TIG is a gender-neutral electronics toolkit for children’s storytelling and collaboration, inspired by the different leaaning styles of girls
Existing STEM educational tools for children are mostly male oriented or based on preconceived ideas about females interests which contributes to an existing problem of gender imbalance in these technical disciplines. In response, TIG is designed to promote a lasting enthusiasm for technical explorations in everyday environments for children around the age of 9-11 years, both female and male, being inspired from the differences in learning styles of girls.
The toolkit is designed for allowing children to attach electronic components to everyday objects, transforming them into characters of stories, which fosters creative thinking and storytelling abilities.
Central elements of the toolkit are two Microcontroller-hearts that, being attached to any kind of objects, can bring to life the children’s stories by powering sensors and actuators. Collaboration, central aspect of the project, is enabled by the hearts which equipped with Wi-Fi capable microcontrollers exchange sensor data. To foster collaboration, children must pair up and create a concept that includes two hearts reacting on each other’s sensor data. The sensors were being selected based on their ability to measure attributes in everyday environments like humidity, temperature, or incoming light which allow to connect the explorations of technology with familiar things and experiences.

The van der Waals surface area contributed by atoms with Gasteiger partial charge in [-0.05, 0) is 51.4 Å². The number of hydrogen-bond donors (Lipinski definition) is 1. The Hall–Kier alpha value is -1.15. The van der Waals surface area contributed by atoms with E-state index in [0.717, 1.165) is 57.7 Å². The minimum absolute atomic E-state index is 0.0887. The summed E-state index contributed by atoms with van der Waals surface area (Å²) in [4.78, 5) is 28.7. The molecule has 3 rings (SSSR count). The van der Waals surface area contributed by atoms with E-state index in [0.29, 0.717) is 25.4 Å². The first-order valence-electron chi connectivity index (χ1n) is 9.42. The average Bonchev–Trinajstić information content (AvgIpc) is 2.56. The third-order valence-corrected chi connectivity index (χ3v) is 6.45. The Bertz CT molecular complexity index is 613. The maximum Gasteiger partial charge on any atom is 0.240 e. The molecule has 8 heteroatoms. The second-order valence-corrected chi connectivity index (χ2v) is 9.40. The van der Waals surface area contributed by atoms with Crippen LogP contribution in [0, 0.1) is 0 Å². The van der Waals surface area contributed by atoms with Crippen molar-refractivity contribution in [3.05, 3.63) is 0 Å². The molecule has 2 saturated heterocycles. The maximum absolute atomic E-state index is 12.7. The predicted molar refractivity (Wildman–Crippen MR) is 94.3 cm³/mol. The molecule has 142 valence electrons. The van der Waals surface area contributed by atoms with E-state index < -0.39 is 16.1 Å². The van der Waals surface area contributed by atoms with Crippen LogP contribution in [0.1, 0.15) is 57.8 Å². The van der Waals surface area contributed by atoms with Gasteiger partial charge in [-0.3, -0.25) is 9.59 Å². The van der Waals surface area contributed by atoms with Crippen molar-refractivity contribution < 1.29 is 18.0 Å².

Faculty of Industrial Design Engineering, TU Delft
|Type of project
|Semester project within the context of the Design for Interaction master program